Collaborating for Global Health: In this content series, we highlight members of our Rutgers Global Health Institute Collaborators Network.

The science and practice of medicine are of paramount importance in global health, a field that emphasizes improving health and achieving equity in health for all people.

At Rutgers, Robert Wood Johnson Medical School is dedicated to transforming health care in ways that extend from local to national to global, and its Office of Global Health contributes to this mission in various ways.


Office Overview

The Office of Global Health at Robert Wood Johnson Medical School is a hub for many types of global health activities, which involve people throughout the school – such as faculty members; medical students, residents, and trainees; research fellows; clinicians; and visiting scholars – and places around the world, including the school’s local communities in New Jersey and international partnership sites.

Major goals of the school’s global health programs include enhancing medical students’ awareness of global issues related to health; encouraging medical students to immerse themselves in the cultures and health systems of other countries; developing and coordinating international rotation opportunities for medical students; providing information to students about clinical and community programs in diverse ethnic communities in New Jersey; and stimulating and supporting international activities of the school’s faculty.


Who’s Who

“It is energizing to be part of a medical school community that embraces global health in its many forms, which contributes to the recruitment of quality medical students and residents,” says associate dean for global health Karen WeiRu Lin, who also is a professor of family medicine and community health and a core faculty member at Rutgers Global Health Institute. In addition to her role overseeing many of the medical school’s global health affairs, Lin is active with local medical efforts that aim to increase access to health care and reduce health disparities among the city of New Brunswick’s most vulnerable populations. For example, she is the faculty advisor for the medical school’s student-run HIPHOP Promise Clinic (HIPHOP stands for Homeless and Indigent Population Health Outreach Project) and its associated asylum clinic, which provides forensic medical and psychological evaluations for individuals seeking asylum from other countries.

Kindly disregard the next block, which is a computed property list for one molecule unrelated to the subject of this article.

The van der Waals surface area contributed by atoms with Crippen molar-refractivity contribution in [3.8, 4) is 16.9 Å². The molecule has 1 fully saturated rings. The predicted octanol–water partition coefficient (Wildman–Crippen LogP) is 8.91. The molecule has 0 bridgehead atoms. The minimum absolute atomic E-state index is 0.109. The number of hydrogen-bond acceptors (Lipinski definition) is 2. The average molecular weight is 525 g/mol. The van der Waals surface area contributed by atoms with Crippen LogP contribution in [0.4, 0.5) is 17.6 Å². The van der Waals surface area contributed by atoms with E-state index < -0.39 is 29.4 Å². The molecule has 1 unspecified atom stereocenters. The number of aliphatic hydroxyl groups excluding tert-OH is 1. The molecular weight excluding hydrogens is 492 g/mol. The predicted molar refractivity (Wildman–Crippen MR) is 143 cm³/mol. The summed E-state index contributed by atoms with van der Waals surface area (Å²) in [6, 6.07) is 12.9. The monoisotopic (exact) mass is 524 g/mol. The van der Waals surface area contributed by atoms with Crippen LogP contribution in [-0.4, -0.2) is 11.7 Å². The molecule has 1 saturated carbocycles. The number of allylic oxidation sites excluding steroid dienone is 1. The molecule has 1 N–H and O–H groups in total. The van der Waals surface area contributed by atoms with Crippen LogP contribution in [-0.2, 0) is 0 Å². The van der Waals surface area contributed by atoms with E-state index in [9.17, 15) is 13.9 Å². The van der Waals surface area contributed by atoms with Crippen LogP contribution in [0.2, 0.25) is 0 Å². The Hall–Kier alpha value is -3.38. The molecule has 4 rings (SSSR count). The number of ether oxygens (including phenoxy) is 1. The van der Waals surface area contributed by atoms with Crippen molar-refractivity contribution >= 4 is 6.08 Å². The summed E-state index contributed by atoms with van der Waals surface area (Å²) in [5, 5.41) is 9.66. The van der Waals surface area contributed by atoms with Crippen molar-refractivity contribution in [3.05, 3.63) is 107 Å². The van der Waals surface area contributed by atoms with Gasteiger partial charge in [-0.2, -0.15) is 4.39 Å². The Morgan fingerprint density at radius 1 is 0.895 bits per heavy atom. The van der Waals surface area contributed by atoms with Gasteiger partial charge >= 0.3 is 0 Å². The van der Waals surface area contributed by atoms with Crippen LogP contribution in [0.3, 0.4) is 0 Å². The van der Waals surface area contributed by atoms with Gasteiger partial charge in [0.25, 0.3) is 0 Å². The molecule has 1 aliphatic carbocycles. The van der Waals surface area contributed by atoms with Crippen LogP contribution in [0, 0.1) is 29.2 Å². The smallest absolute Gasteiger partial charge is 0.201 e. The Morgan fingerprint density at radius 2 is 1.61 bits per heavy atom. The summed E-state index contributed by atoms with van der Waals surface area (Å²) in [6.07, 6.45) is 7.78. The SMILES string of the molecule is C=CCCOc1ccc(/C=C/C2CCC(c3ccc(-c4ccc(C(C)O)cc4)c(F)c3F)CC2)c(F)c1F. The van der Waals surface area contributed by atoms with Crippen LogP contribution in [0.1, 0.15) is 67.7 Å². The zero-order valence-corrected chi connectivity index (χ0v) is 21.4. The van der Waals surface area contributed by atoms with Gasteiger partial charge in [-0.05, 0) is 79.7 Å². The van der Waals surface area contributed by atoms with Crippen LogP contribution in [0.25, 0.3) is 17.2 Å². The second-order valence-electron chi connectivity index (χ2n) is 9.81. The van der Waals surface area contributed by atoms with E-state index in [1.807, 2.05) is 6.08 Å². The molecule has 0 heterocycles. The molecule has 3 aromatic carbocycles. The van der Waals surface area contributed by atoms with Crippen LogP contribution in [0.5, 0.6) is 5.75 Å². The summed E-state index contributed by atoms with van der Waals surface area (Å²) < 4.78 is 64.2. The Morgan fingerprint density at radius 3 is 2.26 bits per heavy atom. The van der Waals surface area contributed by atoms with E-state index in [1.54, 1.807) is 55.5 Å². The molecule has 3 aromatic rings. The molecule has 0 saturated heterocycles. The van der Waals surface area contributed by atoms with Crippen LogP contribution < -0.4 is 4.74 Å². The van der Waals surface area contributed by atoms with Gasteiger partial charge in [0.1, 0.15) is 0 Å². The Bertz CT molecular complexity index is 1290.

Angela Gitau, the office’s program manager, is a hands-on facilitator for a variety of global health-related academic, research, and student engagement initiatives at the medical school. She advises medical students who are interested in global health; coordinates interdisciplinary guest lectures for the graduate course titled “A Primer on Global Health;” and helps to arrange partnerships with institutions around the world. “I really enjoy helping our medical students identify and pursue their professional interests,” Gitau says. “Throughout the COVID-19 pandemic, we’ve been working through a lot of changing dynamics, such as restrictions on international travel. This has helped us all to look at the realm of global health in new ways, realizing that challenges can lead to new opportunities.”


Global Health Highlights

The variety of opportunities for engaging in global health is one of the medical school’s hallmarks. Journal clubs and guest lectures are ongoing, and community health programs are always active as they respond to local health needs.

An annual highlight is the school’s Distinction Symposium, which took place this year on March 16 and included presentations by five medical students who are enrolled in the school’s rigorous and prestigious Distinction in Global Health program. The Department of Surgery’s global surgery initiatives also remain active, especially through ongoing participation in the Latin American Indicator Research Collaboratory. In addition, acute care surgeon Joseph Hanna, assistant professor and a core faculty member of Rutgers Global Health Institute, presented “An Ecologic Assessment of Access and Service Delivery of Colombian Neurosurgical Services” at the 34th annual meeting of the PanAmerican Trauma Society in Cartagena, Colombia, which third-year medical student Hugh Bartlett also attended.

The Office of Global Health’s collaborative spirit means there’s always something new in the works. On the horizon are partnerships with Kobe University in Japan and Universidade Federal de Ciências da Saúde (Federal University of Health Sciences) in Porto Alegre, Brazil; summer rotations for medical students in Austria, Colombia, Costa Rica, Japan, Romania, Spain, and Taiwan; and a speaker series about capacity building that’s being organized by students in the Global Health Interest Group.

Collaborating for Global Health

Robert Wood Johnson Medical School is active in the Rutgers Global Health Institute Collaborators Network, which comprises global health offices and global health-related centers throughout the university.